As a representative of a publisher, I hear many pitches from designers hoping to sign their games and see them in print. The games pitched to me run the gamut from just a theme and a main mechanism, to fully thought out works of art. Unfortunately, I have started to see a trend toward the former – designers pitching their game ideas, intending that the publisher will finish the game for them. I’ve heard designers say they feel like development work is getting outsourced to the designer… To me that sounds completely backwards. Publishers aren’t outsourcing development to the designers – it’s the designer’s job to pitch a finished game! From my observation, it looks more like designers are outsourcing development to publishers.

I’ll end with the advice I always give designers:
“Don’t pitch a game to a publisher until you envision it on the store shelf as-is (design-wise), and are happy with that. Then also don’t be surprised or upset if a publisher wants to do some development changes.”

An early game idea

Seth Jaffee

Seth is a designer, developer, and player of strategic board and card games. He is Head of Development for Tasty Minstrel Games. You can find Seth at many game conventions, from Protospiel in Ann Arbor, to BGGcon in Dallas, to Strategicon in L.A. to name a few. Find him and play a game!

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  1. Fielmann on November 16, 2015

    I feel that I mostly disagree with this article. A game doesn’t need to have a certain quality to be called a game which means that there is nothing wrong with the sentence “I designed a game last week”. Chances are, of course, that the game is bad but it’s a game nevertheless.

    Whether such bad games should be pitched is something that the market ought to sort out. If publishers find it practicable to sign them and develop them further then all is good, if not then there’s still no harm done.

    As for underdeveloped games getting published through crowdfunding – it’s surely a problem but I feel it’s a somewhat unrelated topic. The designers that think that development should be done by publishers cannot logically be the ones that at the same time attempt to crowdfund half-baked games. Quality assurance in crowdfunding is a question of where the responsibility lies from the ethical and legal viewpoints and so it doesn’t really have much to do with game design or even game industry processes in the narrower sense.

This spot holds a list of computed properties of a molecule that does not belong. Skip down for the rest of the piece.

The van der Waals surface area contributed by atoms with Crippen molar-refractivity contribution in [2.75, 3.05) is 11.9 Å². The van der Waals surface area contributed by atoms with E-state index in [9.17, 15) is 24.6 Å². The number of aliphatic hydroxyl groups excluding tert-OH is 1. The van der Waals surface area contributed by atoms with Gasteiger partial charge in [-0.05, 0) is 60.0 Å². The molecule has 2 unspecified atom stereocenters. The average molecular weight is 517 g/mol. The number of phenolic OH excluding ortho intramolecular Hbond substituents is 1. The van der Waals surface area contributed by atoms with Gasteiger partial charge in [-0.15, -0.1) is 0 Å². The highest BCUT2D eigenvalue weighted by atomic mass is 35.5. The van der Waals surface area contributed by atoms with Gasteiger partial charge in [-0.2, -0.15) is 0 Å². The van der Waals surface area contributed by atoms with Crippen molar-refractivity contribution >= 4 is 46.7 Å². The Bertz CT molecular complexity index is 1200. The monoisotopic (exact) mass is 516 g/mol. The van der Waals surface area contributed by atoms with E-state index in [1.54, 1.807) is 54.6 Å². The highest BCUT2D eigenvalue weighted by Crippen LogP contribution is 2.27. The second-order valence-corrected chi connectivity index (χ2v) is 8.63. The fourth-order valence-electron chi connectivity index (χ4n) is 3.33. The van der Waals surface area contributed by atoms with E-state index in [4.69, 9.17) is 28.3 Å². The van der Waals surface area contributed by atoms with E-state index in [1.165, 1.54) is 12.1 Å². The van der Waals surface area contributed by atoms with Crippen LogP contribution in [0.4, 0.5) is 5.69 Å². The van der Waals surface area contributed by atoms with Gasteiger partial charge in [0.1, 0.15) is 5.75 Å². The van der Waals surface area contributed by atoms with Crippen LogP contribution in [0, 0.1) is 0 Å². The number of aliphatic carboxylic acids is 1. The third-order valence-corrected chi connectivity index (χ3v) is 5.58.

• Pat Marino on November 16, 2015

      I actually agree with Seth, and can understand how someone in his position, which involves reviewing and developing games, can be frustrated by this. If someone states that they designed a game last week, it implies that they are done with the process. This suggests to me that the designer is not tuned-in to the full reality of the amount of work it takes to get a game to publication. As far as casual conversation goes this may not be a problem, but when folks start pitching those games to publishers or putting them on kickstarter I would argue that it has an impact on THE DESIGNER.
      I suggest this because this is a small industry, and the way you approach design and pitching designs has an impact on whether or not publishers will want work with you. I think the point is that designers who say they finished a game design in a week, might feel it is truly finished, which tells a publisher they may not be open to playtester and publisher feedback, or might not be prepared to invest the time and energy needed to make great games.
      On the other hand, stating that you “made a first prototype” or “started designing a new game” indicates to designers and publishers that you understand the scope of the design process and are prepared to invest the time to playtest, adjust, and playtest again before going to publication. In other words, it signals to others that you might be easier to work with, which is an important thing to understand for anyone who is interested in designing games for the long haul.